Current position of the SSV Corwith Cramer. Click on the vessel to view position history. Use the tools, top right, to change the map style or view data layers. Dates and times use GMT (Greenwich Mean Time).
SEA Currents: SSV Corwith Cramer
May 04, 2015
Island Science and Sun Tans
32°22.7’ N x 64°40.9’ W
Description of location
Docked in St. George’s, Bermuda
804nm miles traveled
Weather / Wind / Sail Plan
Calm winds and Seas
Marine Mammals Observed last 24hrs
Sargassum Observed last 24hrs (estimate of totals)
Day 2 in Bermuda and it still feels strange being stationary. I got out of my bunk this morning and habitually braced myself against the wall, expecting the rolling and pitching that I’ve gotten used to these last two weeks. Instead, all was calm, and I was able to maneuver down the hallway without stumbling or running into anything! Very exciting. Science groups are taking full advantage of this whole not moving thing to finish sample processing and DNA extractions – it’s a whole lot easier to handle pipets when your equipment isn’t sliding around.
It’s crazy how tiny Mama Cramer looks when its next to the dock – out at sea, it is the largest thing in sight for miles and encompasses our whole world, while here, next to buildings and with an entire island to explore, the ship begins to feel a little cramped. Thus, the best thing about being on land again – walking! It feels SO good to be able to climb a hill and stretch my legs without having to make a dozen laps around the deck. Also ice cream. And trees. And lying in the grass. And sleeping through the night! All in all, Bermuda’s being great to us.
Today we toured the Bermuda Institute of Ocean Science (BIOS), where we met a lot of incredibly motivated and inspirational scientists and policy makers who are working to study and protect the seas around Bermuda. We heard about a marine spatial plan in progress for the area, as well as the Blue Halo project, a proposed plan to make a marine reserve in the Bermuda Exclusive Economic Zone (EEZ). This reserve would protect the ring of ocean from 50-200nm out from shore, leaving the productive and easily accessible space close to the island open to continued use. Bermudian boats rarely fish farther than 25nm from shore, so the reserve wouldn’t disrupt their practices: what it would stop is illegal fishing from international boats. It seems like a great idea, and most of the Bermudian public is in support as the government considers the plan.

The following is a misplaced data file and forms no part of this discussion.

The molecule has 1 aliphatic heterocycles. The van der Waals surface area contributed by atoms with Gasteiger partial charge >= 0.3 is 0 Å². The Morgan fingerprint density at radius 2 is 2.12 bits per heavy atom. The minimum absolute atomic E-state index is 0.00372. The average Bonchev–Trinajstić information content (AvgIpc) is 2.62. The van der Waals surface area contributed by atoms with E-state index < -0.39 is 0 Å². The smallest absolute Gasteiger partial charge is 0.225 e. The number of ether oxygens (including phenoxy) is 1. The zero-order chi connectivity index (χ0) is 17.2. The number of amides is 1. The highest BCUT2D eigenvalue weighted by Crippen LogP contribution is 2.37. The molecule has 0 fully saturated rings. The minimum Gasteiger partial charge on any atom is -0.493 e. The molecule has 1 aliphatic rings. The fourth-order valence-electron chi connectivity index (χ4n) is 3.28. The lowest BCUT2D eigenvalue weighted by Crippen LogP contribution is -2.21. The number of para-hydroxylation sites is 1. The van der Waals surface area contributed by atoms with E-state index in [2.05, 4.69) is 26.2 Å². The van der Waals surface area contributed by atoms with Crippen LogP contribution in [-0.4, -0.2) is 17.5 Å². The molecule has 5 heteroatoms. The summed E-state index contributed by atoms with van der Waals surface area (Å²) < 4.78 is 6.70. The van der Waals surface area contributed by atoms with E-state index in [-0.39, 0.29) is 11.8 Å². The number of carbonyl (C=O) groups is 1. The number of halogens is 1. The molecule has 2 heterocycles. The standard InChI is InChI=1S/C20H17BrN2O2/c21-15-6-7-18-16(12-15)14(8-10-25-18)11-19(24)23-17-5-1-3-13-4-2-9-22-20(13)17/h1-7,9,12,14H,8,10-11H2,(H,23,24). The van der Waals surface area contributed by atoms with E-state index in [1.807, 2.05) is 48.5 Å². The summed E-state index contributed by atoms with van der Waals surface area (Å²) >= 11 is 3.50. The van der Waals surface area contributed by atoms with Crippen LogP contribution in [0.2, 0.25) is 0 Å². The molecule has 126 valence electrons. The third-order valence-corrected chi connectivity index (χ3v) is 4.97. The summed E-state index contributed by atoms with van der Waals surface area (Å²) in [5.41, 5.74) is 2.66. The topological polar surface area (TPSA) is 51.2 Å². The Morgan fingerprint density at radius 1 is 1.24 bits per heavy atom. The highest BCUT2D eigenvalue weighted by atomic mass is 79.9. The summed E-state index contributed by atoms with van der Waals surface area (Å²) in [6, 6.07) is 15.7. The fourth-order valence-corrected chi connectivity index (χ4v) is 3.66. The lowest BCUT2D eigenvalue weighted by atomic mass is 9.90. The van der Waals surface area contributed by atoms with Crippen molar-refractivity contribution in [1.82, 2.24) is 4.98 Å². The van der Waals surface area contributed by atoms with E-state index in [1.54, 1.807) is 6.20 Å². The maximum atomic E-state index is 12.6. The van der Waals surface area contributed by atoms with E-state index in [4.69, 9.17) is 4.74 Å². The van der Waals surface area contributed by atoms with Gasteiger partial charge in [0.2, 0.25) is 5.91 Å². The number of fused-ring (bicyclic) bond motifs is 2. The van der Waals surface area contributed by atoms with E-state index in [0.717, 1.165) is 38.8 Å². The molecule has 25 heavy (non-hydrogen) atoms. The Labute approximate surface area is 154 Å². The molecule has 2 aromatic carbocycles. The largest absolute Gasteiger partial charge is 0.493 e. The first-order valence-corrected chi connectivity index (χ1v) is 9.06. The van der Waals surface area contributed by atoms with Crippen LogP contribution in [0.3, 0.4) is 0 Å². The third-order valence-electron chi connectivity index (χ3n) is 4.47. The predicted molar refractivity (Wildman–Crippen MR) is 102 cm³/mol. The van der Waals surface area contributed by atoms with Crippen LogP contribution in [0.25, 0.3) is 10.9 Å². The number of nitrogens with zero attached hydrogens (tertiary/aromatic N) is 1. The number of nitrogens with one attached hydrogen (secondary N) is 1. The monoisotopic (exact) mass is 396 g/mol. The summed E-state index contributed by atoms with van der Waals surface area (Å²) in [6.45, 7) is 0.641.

Docked at BIOS was a research vessel called the Atlantic Explorer that does long term oceanographic studies in the Sargasso Sea. We were able to tour the ship, and we were all rather overwhelmed. It had basically all the same scientific equipment that is onboard the Cramer, but about 20 times larger. We have a tiny hydrocast to sample water that one person can pick up and lower overboard: their hydrocast was taller than me and required a motored track to move it and a giant A-frame to carry it overboard. There was a TV and four floors and more lab space than the entire space onboard the Cramer. It was fun to explore such a different type of research vessel, but I think we all left with a newfound appreciation for the little sailing ship that has become our home.
We were let loose for the afternoon, and spent our rare moments of freedom exploring this paradise of an island. Some found nearby beaches and went snorkeling, some took advantage of the free wifi in the St. George’s town square, some gleefully cleaned their clothes at a Laundromat. Not a bad place to spend a week.
Much love to those on shore,